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  • rfph1
    replied
    Originally posted by Wannadonnadoodah View Post
    I always read your great contributions but never comment. Keep up the good work.
    same here.

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  • loanarranger
    replied
    Thanks Wannadonnadooda for your generous comments, very motivational.

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  • Wannadonnadoodah
    replied
    I always read your great contributions but never comment. Keep up the good work.

    Leave a comment:


  • loanarranger
    replied
    I accept 100% your comments regarding establishing cudos but I believe this only extends to ones credibility in closing on agreed purchases and definitely not contingent on using the in-house broker. I have several portfolio clients , the largest having in excess of 140 properties and agents know that when they decide to buy a property the deal goes through. One added factor is that whenever I become involved in the funding I engage with the individual agents and invite them to keep in contact with me should they have any concerns over the progress of the mortgage application.

    i completely agree with your observations on solicitor recommendations particularly those in close proximity to the agent, invariably there are issues which arise , equally I hold Conveyancing Factorieswith great suspicion , seldom do you get to speak with the organ grinder relying on the “ monkey” to have sufficient expertise or intelligence to refer when matters are above their pay grade and importantly your conveyance is just one in a multitude of cases so there is little incentive for escalating matters of urgency.

    Again call me a cynic but with 50 plus years in lending I feel I have a fair take on such matters.

    Thanks for responding to these postings within Mortgage News I often wonder if forum readers just glance and move onto the next live topic.

    Leave a comment:


  • boletus
    replied
    All perfectly correct loanarranger.

    Trouble with making demands and threats though is your offer may be talked down in favour of another. And you've shot your reputation if you want to deal long term in that area- I'm talking provincial market towns now rather than big cities. Word gets round, negotiators move freely between agents, the good ones becoming branch managers. In my local town, in every estate agent there will be someone who knows me and that I'm good for it. I don't think I've ever had a cross word with one, I actually like estate agents!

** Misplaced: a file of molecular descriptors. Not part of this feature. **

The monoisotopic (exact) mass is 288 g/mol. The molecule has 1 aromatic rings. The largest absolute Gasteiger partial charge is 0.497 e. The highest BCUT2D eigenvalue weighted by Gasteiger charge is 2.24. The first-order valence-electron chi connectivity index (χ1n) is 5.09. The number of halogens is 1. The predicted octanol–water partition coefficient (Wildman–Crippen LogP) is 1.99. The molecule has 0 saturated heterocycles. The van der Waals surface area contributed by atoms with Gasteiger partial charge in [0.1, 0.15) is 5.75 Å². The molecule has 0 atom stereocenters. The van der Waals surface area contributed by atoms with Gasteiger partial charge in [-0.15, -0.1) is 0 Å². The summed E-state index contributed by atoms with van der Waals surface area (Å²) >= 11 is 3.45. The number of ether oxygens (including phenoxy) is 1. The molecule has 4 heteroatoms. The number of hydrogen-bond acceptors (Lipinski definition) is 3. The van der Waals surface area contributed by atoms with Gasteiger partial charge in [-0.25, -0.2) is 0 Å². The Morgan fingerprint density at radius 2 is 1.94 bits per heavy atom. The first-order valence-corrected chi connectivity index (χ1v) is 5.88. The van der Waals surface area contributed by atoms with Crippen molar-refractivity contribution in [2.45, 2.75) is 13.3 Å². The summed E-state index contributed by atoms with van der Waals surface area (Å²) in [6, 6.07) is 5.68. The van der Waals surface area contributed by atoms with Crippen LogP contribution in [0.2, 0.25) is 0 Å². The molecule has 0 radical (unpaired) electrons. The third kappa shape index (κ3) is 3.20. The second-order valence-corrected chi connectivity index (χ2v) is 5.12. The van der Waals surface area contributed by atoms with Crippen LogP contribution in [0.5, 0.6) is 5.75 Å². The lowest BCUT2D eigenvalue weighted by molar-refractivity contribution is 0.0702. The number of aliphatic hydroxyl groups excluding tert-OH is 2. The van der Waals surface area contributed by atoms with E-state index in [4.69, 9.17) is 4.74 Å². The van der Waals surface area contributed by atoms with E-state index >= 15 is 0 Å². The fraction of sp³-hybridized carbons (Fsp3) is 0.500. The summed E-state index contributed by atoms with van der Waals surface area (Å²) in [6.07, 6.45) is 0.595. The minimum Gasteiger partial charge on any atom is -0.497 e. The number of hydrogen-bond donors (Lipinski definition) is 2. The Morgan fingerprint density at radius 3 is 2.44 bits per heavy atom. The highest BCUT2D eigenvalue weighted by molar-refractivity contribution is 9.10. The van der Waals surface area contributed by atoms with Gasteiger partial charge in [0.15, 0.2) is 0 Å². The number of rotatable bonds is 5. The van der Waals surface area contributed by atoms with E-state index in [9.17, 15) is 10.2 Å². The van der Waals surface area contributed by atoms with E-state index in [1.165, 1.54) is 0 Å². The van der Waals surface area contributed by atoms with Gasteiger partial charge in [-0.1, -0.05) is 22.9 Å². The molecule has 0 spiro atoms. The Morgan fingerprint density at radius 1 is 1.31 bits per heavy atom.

Going back to your original point, IME customers are far better served by truly independent brokers, but that's just the way it is. The only way to stop it would be a ban on in-house brokers. And in-house solicitors too for that matter.

    Leave a comment:


  • loanarranger
    replied
    Sadly a not uncommon complaint.
    one observation on your posting, if you had an AIP , then a copy of this would have been perfectly acceptable and could not be ignored, had they chosen to do so I personally would have demanded to meet the Manager and threaten to report his offices practices to the regulator and importantly the CE of the Agency Group, believe me they would have scattered for cover.

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  • sam_cat
    replied
    Originally posted by loanarranger View Post
    Unless practices have changed, Negotiators are targeted to achieve sales , the number of referrals to the In-house broker who in turn is targeted on fees generated which include making referrals to a set panel of solicitors. When you package it all up there does appear to be an incentive to use subtle means of involving the in-house broker some of whom are good, the only downside is that there is a regular turn over of both negotiators and In-house brokers because they haven’t cut the corporate mustard.

    2 years ago I purchased a new home.. At the time of looking 2 of the local estate agents, in their own words, "would not take my interest seriously" unless I used their associated mortgage broker and solicitors (big chain, very large, you can probably guess). I already had an AIP in place and a well reputed local solicitor lined up.
    Unfortunately the house I wanted was with one of these 2, and they told me in no uncertain terms that if I wanted it taken off the market and nobody else to see it then I had to use their own services. In a very active local market I had little choice.
    The mortgage advisor was superb, very responsive to any contact/questions but the solicitors were an absolute shower of poop.. Huge amount of issues with them, including lost documents (which were emailed and confirmed received, only to be informed a week later that it was 'lost' - How they managed that I do not know!), arguing with me on stuff that had been agreed (in writing, on email).
    It was so bad that official complaints were raised at the highest level within their organisation.